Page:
Race Relations Remain an Issue of Signifcant Concern to Many Americans

As we move into another brand new year, it is important to remember the events of the previous one. As evidence of this is the fact that on December 19, 2014, www.Gallup.com released its most recent findings revealing that many Americans see race relations as a major issue facing the nation. In an article written by journalist Justin McCarthy, where he provides a number of statistics from the study, the same poll indicated that 13 percent of those interviewed believed that that the issue (race relations) was the most important issues facing the nation. This was the highest figure that Gallup had recorded since 1992 when the nation was struggling to come to terms with the dramatic events resulting from the Rodney King verdict.

From 1992 to 2014, the percentage of Americans who felt that race relations/racism is America's most pressing problem hovered between 0 to 5 percent. Such a notable increase to 13 percent is no doubt related to the dramatic events and incidents in Ferguson, Mo., Staten Island, N.Y., Cleveland Ohio, Philadelphia, Pa. and other cities. It is important to note that Gallup also discovered that a growing percentage of non-whites have lost considerable confidence in the ability of police officers to protect them.

The same lack of trust was similar in regards to a perceived deficiency in ethical standards among police by minority communities.

The fact is that race has always been a major issue in America. For many blacks and other non-whites, it has been the perennial issue. When W. E. B. Du Bois stated that "the problem of the 20th century would be the problem of the color line," he was right on target. In fact, the problem has continued into the 21st century. In the '50s and '60s, the topic was frequently at the center of national debate. This was largely due to the modern civil rights movement that dominated public policy and largely saturated the popular culture. In 1963, 52 percent of Americans stated that race was the most pivotal problem facing America. Over the past half century, the topic has fluctuated in how important the public views its importance.

Truth be told, with a relentless slew of tragedies and setbacks affecting black Americans, (in particular black men), 2014 is not likely to be a year that many black men (or people of color in general) will look back on with undiluted pleasure. The wealth gap between the races (already significant) is growing wider. College is all but a distant wish for too many black youth (and low income youths of all races) as they are increasingly being priced out of higher education. The deaths of black men (and some women) at the hands of law enforcement have sent shock waves throughout much of the black community and some other communities as well. It was indeed, a very challenging year.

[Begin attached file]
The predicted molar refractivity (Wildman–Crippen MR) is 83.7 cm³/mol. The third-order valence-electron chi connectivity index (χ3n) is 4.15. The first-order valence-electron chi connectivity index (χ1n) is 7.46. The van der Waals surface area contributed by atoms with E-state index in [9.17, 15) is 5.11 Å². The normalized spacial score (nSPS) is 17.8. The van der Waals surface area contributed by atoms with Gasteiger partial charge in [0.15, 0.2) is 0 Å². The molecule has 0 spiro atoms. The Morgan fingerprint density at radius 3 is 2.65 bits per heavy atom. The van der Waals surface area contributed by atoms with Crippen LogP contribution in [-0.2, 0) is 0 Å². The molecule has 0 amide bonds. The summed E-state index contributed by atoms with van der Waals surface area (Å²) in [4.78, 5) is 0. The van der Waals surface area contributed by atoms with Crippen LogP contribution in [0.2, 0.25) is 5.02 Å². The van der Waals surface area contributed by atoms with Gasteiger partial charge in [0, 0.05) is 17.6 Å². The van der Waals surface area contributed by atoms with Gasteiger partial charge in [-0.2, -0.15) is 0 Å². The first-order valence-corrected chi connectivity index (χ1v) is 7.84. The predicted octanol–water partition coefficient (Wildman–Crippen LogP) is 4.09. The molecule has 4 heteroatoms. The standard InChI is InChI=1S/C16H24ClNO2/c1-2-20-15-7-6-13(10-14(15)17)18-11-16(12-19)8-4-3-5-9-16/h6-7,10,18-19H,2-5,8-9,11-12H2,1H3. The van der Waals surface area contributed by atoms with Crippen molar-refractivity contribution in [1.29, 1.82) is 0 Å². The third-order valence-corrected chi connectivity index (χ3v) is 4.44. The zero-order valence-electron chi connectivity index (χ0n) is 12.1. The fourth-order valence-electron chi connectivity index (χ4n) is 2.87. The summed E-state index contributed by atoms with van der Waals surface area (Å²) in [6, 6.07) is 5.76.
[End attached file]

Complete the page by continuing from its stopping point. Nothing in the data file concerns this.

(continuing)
That being said, no reasonable person can argue that race relations are the same as they were 50 years ago. They have significantly improved since the mid-'60s when many black people (especially in the South) were still largely living under a racial apartheid system rife with second class status as many black people in the region were denied their constitutional right to vote. The recent and provocative movie Selma masterfully directed by Ava DuVernay and accompanied with mesmerizing, powerhouse performances by David Oyelowo, Carmen Ejogo, Oprah Winfrey, Tom Wilkinson and others, deftly addresses this issue. Such a massive injustice eventually led to the passage of the Voting Rights Act being passed by congress and signed into law by President Lyndon B. Johnson on August 6, 1965. This year marks the 50th anniversary of this monumental event.

Despite what some may think, that nation has indeed come a considerable distance from that time. A black man as President of The United States would have been all but incomprehensible in 1965. In fact, very few people of all races would have even dared to imagine such a prospect. While the current situation is somewhat volatile, the mass protests in Ferguson, New York City, Berkeley, Calif., on multiple college campuses by undergraduate and graduate students, law students, medical students, college presidents, celebrities and other influential citizens across racial and economic lines is inspirational as well as hopeful. The situation can only get better.

Elwood Watson, Ph.D. is a Professor of History, African American Studies and Gender Studies at East Tennessee State University. He is the author of Beginning A Career in Academia:A Guide for Graduate Student s of Color. (Routledge Press, 2014).

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